The earliest 4D seismic field studies were designed to monitor thermal recovery operations in heavy oil reservoirs in the USA, Canada and Indonesia. Thermal recovery operations were chosen to demonstrate the viability of 4D seismic because of the large contrasts in the seismic velocity of the heavy crude as it is heated (Nur, 1982), combined with the weak framework of the unconsolidated sand reservoirs and the relatively shallow reservoir depths. All of these factors contribute to the large seismic changes that occur during thermal production.

Early pilot projects successfully demonstrated the viability of the 4D seismic method as documented by Greaves and Fulp (1983), Stang et al (1984), and Pullin et al (1987). The application of thermal recovery processes to heavy oil reservoirs clearly caused differences in amplitude and travel time in the seismic data. However, as the thermal operations continued in mature fields it was often difficult to understand the magnitude and types of seismic changes that were observed in the data. This led to a more rigorous study of the temperature, pressure and saturation changes that occur during thermal recovery and the effect of these properties on the velocity and density of the reservoir rocks (Wang et al, 1996).

Improved rock physics and synthetic seismic modeling methods, which include phase transitions for bitumen and water, are essential to the correct understanding of the complex seismic changes that occur in mature thermal recovery operations. Seismic inversion offers the additional potential of simplifying time-lapse seismic monitoring by converting the observed amplitude changes to acoustic impedance changes, which are more directly related to rock properties. Unfortunately, this benefit frequently isn’t realized due to differences in event times between surveys that are caused by velocity changes within the reservoir interval. These time differences cause a misalignment of geologic events below the reservoir that result in artifacts when the acoustic impedance results for each survey are subtracted. This problem is compounded when the velocity changes in the reservoir contain frequency components that are below the effective seismic bandwidth, and this often occurs in thermal recovery processes. Fortunately, the low frequency velocity change information can be inferred through a careful analysis of the changes in event timing between base and monitor surveys. When this low frequency information is included in the seismic inversion, the results improve significantly over conventional inversions (Hirsche et al, 2006).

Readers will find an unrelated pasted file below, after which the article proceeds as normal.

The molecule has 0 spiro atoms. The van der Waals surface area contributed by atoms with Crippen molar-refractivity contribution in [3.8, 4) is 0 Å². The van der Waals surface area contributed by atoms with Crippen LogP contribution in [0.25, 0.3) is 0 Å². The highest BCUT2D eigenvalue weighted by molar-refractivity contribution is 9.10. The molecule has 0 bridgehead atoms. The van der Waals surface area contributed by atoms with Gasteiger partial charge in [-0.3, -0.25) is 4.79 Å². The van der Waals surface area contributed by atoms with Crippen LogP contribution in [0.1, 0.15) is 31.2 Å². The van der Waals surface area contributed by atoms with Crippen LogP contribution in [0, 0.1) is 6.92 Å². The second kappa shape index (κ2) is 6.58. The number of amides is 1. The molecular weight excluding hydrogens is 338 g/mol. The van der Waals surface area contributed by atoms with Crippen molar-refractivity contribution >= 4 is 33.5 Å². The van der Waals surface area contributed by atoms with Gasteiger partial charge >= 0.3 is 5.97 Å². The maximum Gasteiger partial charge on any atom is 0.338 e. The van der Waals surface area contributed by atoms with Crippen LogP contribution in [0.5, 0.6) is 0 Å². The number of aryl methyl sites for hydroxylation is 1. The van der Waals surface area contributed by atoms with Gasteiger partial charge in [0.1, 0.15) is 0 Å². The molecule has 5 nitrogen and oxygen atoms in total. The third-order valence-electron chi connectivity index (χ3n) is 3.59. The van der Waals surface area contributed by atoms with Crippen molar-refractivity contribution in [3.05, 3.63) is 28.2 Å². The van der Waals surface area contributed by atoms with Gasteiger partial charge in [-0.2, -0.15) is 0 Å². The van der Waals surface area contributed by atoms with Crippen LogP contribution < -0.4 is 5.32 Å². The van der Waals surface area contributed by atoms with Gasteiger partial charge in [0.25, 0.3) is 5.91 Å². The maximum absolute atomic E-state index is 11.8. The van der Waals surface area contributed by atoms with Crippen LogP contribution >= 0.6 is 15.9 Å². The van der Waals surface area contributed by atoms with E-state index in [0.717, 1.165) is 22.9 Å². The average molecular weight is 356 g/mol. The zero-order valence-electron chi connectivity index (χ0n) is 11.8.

As the interpretation of 4D seismic surveys has improved there has been a growing desire to understand the seismic response in terms of underlying changes in reservoir properties such as temperature, pressure and fluid saturations. This is especially true in thermal operations where accurate information about these properties can have significant economic impact. Unfortunately, the seismic response to changes in these properties can be highly non-unique. For example, a small drop in pressure can liberate methane from cold bitumen and this can cause the same magnitude of velocity decrease that occurs at very high reservoir temperature. Detailed modeling and analysis can help to distinguish the reservoir changes that underlie a specific seismic response. The integration of production and injection data together with volumetric information from the seismic monitoring results can further reduce uncertainty and derive a more quantitative interpretation (Hirsche and Ma, 2006).



About the Author(s)

Keith Hirsche has greatly enjoyed working as a Research Geoscientist for Hampson-Russell Software since December 1998. During this time, he has acted as project leader for the time lapse seismic monitoring (Pro4D) and multi-component interpretation (ProMC) software development.

Keith started his career working in seismic data collection and processing from 1977 to 1980. From 1980 to 1998, he was employed by Geophysical Services Incorporated and Western Geophysical. During this time, he was primarily involved in reservoir characterization Research and Development with assignments in Calgary, Dallas, London, Singapore and Perth.

Inspired by his father’s career in oil and gas production, Keith’s research interests have focused on using seismic information to improve the recovery from existing fields – primarily through integration with geology, petrophysics, reservoir engineering and production data. Most of his research activities have related to Time-Lapse (4D) seismic monitoring, multi-component seismic analysis and geostatistical reservoir characterization.

Keith, together with Jan Porter-Hirsche – his partner and long-time co-worker – will be leaving the oil and gas industry at the end of June to pursue their interests in organic farming, alternative energy and sustainable development. Their daughters, Kailee and Krista will go along with them on the journey, while their son Trevor will continue his post-grad education in environment sciences – specializing in water management issues.


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